Futile Protein Folding Cycles in the ER Are Terminated by the Unfolded Protein O-Mannosylation Pathway

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Science  24 May 2013:
Vol. 340, Issue 6135, pp. 978-981
DOI: 10.1126/science.1234055

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Folding Too Slow, Off You Go

One of the major questions of chaperone-assisted protein-folding pathways is how substrates that fail to fold avoid futile folding cycles. Xu et al. (p. 978; see the Perspective by Kleizen and Braakman) developed a model to examine a folding-competent protein that nevertheless fails to fold within the endoplasmic reticulum. Under these circumstances, the unfolded protein was subject to an unusual glycosylation, O-mannosylation, which appeared to terminate folding of the unfinished molecules. Eliminating O-mannosylation allowed the protein to fold completely.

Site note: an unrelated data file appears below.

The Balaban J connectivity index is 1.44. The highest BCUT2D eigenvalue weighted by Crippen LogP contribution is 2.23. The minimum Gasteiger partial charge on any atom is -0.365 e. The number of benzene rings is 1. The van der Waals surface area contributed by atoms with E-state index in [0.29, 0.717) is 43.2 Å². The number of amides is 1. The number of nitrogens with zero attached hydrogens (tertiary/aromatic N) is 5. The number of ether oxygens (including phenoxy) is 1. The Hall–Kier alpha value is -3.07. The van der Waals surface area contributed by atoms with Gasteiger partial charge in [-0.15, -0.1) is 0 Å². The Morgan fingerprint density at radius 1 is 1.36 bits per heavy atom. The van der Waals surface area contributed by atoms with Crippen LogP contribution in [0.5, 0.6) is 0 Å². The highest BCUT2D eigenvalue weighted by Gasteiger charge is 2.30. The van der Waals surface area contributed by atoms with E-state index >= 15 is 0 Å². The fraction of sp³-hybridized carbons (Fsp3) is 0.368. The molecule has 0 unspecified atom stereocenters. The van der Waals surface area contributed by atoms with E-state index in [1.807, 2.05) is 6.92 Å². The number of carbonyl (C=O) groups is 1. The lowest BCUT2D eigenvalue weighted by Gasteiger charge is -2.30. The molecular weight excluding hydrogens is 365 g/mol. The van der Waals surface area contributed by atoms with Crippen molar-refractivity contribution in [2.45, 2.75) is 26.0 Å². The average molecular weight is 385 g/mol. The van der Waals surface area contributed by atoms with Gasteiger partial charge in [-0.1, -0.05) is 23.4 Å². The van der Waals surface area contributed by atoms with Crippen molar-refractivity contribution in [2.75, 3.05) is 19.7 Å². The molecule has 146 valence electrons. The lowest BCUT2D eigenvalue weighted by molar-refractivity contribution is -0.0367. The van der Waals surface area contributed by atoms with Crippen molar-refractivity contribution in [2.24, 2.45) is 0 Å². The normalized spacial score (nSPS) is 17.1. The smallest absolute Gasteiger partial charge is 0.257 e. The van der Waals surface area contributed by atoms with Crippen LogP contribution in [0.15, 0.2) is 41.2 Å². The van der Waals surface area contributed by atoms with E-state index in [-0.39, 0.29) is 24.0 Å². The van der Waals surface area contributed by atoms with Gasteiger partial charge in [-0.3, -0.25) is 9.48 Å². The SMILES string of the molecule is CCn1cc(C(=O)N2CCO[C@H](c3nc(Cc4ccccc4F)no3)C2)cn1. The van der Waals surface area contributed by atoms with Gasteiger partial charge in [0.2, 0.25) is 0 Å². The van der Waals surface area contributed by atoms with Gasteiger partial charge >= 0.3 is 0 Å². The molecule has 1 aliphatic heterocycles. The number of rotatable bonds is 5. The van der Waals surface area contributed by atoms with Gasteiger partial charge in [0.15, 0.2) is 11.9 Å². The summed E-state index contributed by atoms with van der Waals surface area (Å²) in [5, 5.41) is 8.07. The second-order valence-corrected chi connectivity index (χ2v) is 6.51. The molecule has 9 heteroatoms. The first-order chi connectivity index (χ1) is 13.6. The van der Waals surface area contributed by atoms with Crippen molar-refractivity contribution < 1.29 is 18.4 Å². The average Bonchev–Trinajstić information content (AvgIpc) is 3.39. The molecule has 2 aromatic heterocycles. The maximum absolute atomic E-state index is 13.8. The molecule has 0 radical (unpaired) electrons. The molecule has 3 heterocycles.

Newly synthesized polypeptides fold and assemble with assistance from protein chaperones. Full maturation can take multiple attempts, exchanging chaperones at each round. Improperly folded molecules must exit folding cycles and be degraded. In the endoplasmic reticulum (ER), prolonged substrate cycling is detrimental because it expends chaperone and energy resources and increases toxic reactive oxygen species. In budding yeast, we found that unfolded protein O-mannosylation terminated failed folding attempts through the Pmt1/Pmt2 complex. O-mannosylation incapacitated target molecule folding and removed them from folding cycles by reducing engagement with the Kar2 chaperone. In an in vitro protein refolding assay, the modification intrinsically and irreversibly disabled the folding potential of the substrate. Thus, protein folding termination can involve a covalent glycosylation event.

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